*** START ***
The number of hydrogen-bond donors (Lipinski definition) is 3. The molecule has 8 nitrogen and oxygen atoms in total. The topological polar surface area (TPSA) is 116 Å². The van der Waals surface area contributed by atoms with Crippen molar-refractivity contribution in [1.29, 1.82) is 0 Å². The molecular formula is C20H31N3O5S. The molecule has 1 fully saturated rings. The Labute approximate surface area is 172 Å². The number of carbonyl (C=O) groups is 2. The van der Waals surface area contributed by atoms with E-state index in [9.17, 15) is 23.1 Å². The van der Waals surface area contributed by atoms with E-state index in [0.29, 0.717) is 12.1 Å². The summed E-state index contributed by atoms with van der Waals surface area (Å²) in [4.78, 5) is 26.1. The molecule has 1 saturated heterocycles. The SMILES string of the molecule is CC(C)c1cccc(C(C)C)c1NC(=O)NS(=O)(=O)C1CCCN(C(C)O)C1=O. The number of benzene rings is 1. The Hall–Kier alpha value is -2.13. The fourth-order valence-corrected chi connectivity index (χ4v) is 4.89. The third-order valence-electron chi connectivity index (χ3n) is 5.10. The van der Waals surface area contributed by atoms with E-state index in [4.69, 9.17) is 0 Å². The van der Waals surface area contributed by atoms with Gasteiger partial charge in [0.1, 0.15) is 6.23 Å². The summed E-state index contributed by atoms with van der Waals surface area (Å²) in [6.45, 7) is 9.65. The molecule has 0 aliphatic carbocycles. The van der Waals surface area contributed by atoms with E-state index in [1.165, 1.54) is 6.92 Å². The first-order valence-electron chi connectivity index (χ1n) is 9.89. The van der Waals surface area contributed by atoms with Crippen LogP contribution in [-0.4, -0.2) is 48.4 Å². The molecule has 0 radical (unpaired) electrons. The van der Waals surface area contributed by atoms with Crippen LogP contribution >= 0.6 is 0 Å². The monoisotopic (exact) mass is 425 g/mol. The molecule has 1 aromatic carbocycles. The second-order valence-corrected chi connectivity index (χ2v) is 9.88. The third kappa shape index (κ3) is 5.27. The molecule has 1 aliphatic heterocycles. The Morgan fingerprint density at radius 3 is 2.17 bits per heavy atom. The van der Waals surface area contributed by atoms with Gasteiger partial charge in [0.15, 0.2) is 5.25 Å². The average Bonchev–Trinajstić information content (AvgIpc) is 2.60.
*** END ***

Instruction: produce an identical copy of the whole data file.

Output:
The number of hydrogen-bond donors (Lipinski definition) is 3. The molecule has 8 nitrogen and oxygen atoms in total. The topological polar surface area (TPSA) is 116 Å². The van der Waals surface area contributed by atoms with Crippen molar-refractivity contribution in [1.29, 1.82) is 0 Å². The molecular formula is C20H31N3O5S. The molecule has 1 fully saturated rings. The Labute approximate surface area is 172 Å². The number of carbonyl (C=O) groups is 2. The van der Waals surface area contributed by atoms with E-state index in [9.17, 15) is 23.1 Å². The van der Waals surface area contributed by atoms with E-state index in [0.29, 0.717) is 12.1 Å². The summed E-state index contributed by atoms with van der Waals surface area (Å²) in [4.78, 5) is 26.1. The molecule has 1 saturated heterocycles. The SMILES string of the molecule is CC(C)c1cccc(C(C)C)c1NC(=O)NS(=O)(=O)C1CCCN(C(C)O)C1=O. The number of benzene rings is 1. The Hall–Kier alpha value is -2.13. The fourth-order valence-corrected chi connectivity index (χ4v) is 4.89. The third-order valence-electron chi connectivity index (χ3n) is 5.10. The van der Waals surface area contributed by atoms with E-state index in [4.69, 9.17) is 0 Å². The van der Waals surface area contributed by atoms with Gasteiger partial charge in [0.1, 0.15) is 6.23 Å². The summed E-state index contributed by atoms with van der Waals surface area (Å²) in [6.45, 7) is 9.65. The molecule has 0 aliphatic carbocycles. The van der Waals surface area contributed by atoms with E-state index in [1.165, 1.54) is 6.92 Å². The first-order valence-electron chi connectivity index (χ1n) is 9.89. The van der Waals surface area contributed by atoms with Crippen LogP contribution in [-0.4, -0.2) is 48.4 Å². The molecule has 0 radical (unpaired) electrons. The van der Waals surface area contributed by atoms with Crippen LogP contribution >= 0.6 is 0 Å². The monoisotopic (exact) mass is 425 g/mol. The molecule has 1 aromatic carbocycles. The second-order valence-corrected chi connectivity index (χ2v) is 9.88. The third kappa shape index (κ3) is 5.27. The molecule has 1 aliphatic heterocycles. The Morgan fingerprint density at radius 3 is 2.17 bits per heavy atom. The van der Waals surface area contributed by atoms with Gasteiger partial charge in [0.15, 0.2) is 5.25 Å². The average Bonchev–Trinajstić information content (AvgIpc) is 2.60.